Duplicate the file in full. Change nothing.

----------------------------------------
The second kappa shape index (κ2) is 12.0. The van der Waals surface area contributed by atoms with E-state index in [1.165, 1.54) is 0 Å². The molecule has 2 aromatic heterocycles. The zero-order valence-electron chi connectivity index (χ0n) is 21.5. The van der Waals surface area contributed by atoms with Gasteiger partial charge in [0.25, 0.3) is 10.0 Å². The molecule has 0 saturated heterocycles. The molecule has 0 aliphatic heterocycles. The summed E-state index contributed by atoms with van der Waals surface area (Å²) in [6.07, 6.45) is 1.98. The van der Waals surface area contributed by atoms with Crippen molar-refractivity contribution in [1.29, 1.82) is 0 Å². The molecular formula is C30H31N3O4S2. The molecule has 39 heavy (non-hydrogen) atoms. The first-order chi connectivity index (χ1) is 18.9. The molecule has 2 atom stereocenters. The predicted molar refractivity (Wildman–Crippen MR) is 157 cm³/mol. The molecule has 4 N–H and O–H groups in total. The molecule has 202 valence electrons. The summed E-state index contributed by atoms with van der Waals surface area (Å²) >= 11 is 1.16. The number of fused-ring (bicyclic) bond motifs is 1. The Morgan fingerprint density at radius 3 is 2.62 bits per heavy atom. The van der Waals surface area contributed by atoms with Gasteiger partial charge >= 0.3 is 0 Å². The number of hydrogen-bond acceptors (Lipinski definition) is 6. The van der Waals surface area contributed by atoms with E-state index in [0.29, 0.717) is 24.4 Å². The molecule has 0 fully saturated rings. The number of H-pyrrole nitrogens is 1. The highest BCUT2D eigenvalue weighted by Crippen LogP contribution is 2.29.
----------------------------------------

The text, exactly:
The second kappa shape index (κ2) is 12.0. The van der Waals surface area contributed by atoms with E-state index in [1.165, 1.54) is 0 Å². The molecule has 2 aromatic heterocycles. The zero-order valence-electron chi connectivity index (χ0n) is 21.5. The van der Waals surface area contributed by atoms with Gasteiger partial charge in [0.25, 0.3) is 10.0 Å². The molecule has 0 saturated heterocycles. The molecule has 0 aliphatic heterocycles. The summed E-state index contributed by atoms with van der Waals surface area (Å²) in [6.07, 6.45) is 1.98. The van der Waals surface area contributed by atoms with Crippen molar-refractivity contribution in [1.29, 1.82) is 0 Å². The molecular formula is C30H31N3O4S2. The molecule has 39 heavy (non-hydrogen) atoms. The first-order chi connectivity index (χ1) is 18.9. The molecule has 2 atom stereocenters. The predicted molar refractivity (Wildman–Crippen MR) is 157 cm³/mol. The molecule has 4 N–H and O–H groups in total. The molecule has 202 valence electrons. The summed E-state index contributed by atoms with van der Waals surface area (Å²) >= 11 is 1.16. The number of fused-ring (bicyclic) bond motifs is 1. The Morgan fingerprint density at radius 3 is 2.62 bits per heavy atom. The van der Waals surface area contributed by atoms with Gasteiger partial charge >= 0.3 is 0 Å². The number of hydrogen-bond acceptors (Lipinski definition) is 6. The van der Waals surface area contributed by atoms with E-state index in [0.29, 0.717) is 24.4 Å². The molecule has 0 fully saturated rings. The number of H-pyrrole nitrogens is 1. The highest BCUT2D eigenvalue weighted by Crippen LogP contribution is 2.29.